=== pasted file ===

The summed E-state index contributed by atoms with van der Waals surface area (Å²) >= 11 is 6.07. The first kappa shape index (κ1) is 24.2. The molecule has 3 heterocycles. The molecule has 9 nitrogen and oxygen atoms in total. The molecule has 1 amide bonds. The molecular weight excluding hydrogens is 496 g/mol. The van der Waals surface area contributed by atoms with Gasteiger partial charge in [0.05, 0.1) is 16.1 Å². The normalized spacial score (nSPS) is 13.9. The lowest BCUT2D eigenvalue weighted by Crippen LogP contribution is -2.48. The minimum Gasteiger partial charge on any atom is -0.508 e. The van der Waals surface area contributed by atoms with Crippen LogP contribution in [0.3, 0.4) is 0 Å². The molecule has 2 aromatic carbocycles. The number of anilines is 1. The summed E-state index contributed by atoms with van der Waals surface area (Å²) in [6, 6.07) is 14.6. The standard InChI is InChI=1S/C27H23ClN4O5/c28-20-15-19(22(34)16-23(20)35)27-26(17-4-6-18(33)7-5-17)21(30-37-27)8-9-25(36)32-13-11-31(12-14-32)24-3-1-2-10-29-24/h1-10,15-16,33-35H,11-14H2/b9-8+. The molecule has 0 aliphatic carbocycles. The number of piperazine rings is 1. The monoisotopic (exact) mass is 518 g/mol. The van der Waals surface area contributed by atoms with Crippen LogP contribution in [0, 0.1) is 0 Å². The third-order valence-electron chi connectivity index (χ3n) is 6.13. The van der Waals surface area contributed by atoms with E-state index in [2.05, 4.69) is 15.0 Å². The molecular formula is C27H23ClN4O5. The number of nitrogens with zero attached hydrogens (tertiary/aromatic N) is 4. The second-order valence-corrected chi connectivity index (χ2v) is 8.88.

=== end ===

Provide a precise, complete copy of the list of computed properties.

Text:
The summed E-state index contributed by atoms with van der Waals surface area (Å²) >= 11 is 6.07. The first kappa shape index (κ1) is 24.2. The molecule has 3 heterocycles. The molecule has 9 nitrogen and oxygen atoms in total. The molecule has 1 amide bonds. The molecular weight excluding hydrogens is 496 g/mol. The van der Waals surface area contributed by atoms with Gasteiger partial charge in [0.05, 0.1) is 16.1 Å². The normalized spacial score (nSPS) is 13.9. The lowest BCUT2D eigenvalue weighted by Crippen LogP contribution is -2.48. The minimum Gasteiger partial charge on any atom is -0.508 e. The van der Waals surface area contributed by atoms with Crippen LogP contribution in [0.3, 0.4) is 0 Å². The molecule has 2 aromatic carbocycles. The number of anilines is 1. The summed E-state index contributed by atoms with van der Waals surface area (Å²) in [6, 6.07) is 14.6. The standard InChI is InChI=1S/C27H23ClN4O5/c28-20-15-19(22(34)16-23(20)35)27-26(17-4-6-18(33)7-5-17)21(30-37-27)8-9-25(36)32-13-11-31(12-14-32)24-3-1-2-10-29-24/h1-10,15-16,33-35H,11-14H2/b9-8+. The molecule has 0 aliphatic carbocycles. The number of piperazine rings is 1. The monoisotopic (exact) mass is 518 g/mol. The van der Waals surface area contributed by atoms with Crippen LogP contribution in [0, 0.1) is 0 Å². The third-order valence-electron chi connectivity index (χ3n) is 6.13. The van der Waals surface area contributed by atoms with E-state index in [2.05, 4.69) is 15.0 Å². The molecular formula is C27H23ClN4O5. The number of nitrogens with zero attached hydrogens (tertiary/aromatic N) is 4. The second-order valence-corrected chi connectivity index (χ2v) is 8.88.